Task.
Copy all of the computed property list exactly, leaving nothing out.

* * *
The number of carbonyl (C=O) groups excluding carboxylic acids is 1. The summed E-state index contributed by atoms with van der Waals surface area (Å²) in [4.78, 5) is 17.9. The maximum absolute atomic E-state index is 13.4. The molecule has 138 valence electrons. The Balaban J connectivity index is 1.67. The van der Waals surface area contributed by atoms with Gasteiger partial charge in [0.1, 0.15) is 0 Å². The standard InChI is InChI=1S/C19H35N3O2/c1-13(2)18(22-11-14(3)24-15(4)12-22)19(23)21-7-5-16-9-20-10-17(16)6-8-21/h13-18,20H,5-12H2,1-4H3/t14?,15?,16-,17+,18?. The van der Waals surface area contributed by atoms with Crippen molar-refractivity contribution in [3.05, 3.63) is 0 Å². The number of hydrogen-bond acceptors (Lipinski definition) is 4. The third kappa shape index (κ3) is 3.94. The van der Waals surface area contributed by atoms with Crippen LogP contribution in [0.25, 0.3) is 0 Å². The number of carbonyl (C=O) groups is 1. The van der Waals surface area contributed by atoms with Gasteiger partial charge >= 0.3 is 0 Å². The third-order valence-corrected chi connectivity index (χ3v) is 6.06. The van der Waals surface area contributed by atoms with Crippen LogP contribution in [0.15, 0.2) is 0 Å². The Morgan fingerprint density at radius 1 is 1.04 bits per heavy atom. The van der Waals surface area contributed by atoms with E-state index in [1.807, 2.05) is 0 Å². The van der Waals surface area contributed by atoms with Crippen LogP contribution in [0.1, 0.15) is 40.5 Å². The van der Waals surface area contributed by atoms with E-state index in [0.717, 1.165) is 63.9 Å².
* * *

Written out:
The number of carbonyl (C=O) groups excluding carboxylic acids is 1. The summed E-state index contributed by atoms with van der Waals surface area (Å²) in [4.78, 5) is 17.9. The maximum absolute atomic E-state index is 13.4. The molecule has 138 valence electrons. The Balaban J connectivity index is 1.67. The van der Waals surface area contributed by atoms with Gasteiger partial charge in [0.1, 0.15) is 0 Å². The standard InChI is InChI=1S/C19H35N3O2/c1-13(2)18(22-11-14(3)24-15(4)12-22)19(23)21-7-5-16-9-20-10-17(16)6-8-21/h13-18,20H,5-12H2,1-4H3/t14?,15?,16-,17+,18?. The van der Waals surface area contributed by atoms with Crippen molar-refractivity contribution in [3.05, 3.63) is 0 Å². The number of hydrogen-bond acceptors (Lipinski definition) is 4. The third kappa shape index (κ3) is 3.94. The van der Waals surface area contributed by atoms with Crippen LogP contribution in [0.25, 0.3) is 0 Å². The number of carbonyl (C=O) groups is 1. The van der Waals surface area contributed by atoms with Gasteiger partial charge >= 0.3 is 0 Å². The third-order valence-corrected chi connectivity index (χ3v) is 6.06. The van der Waals surface area contributed by atoms with Crippen LogP contribution in [0.15, 0.2) is 0 Å². The Morgan fingerprint density at radius 1 is 1.04 bits per heavy atom. The van der Waals surface area contributed by atoms with E-state index in [1.807, 2.05) is 0 Å². The van der Waals surface area contributed by atoms with Crippen LogP contribution in [0.1, 0.15) is 40.5 Å². The van der Waals surface area contributed by atoms with E-state index in [0.717, 1.165) is 63.9 Å².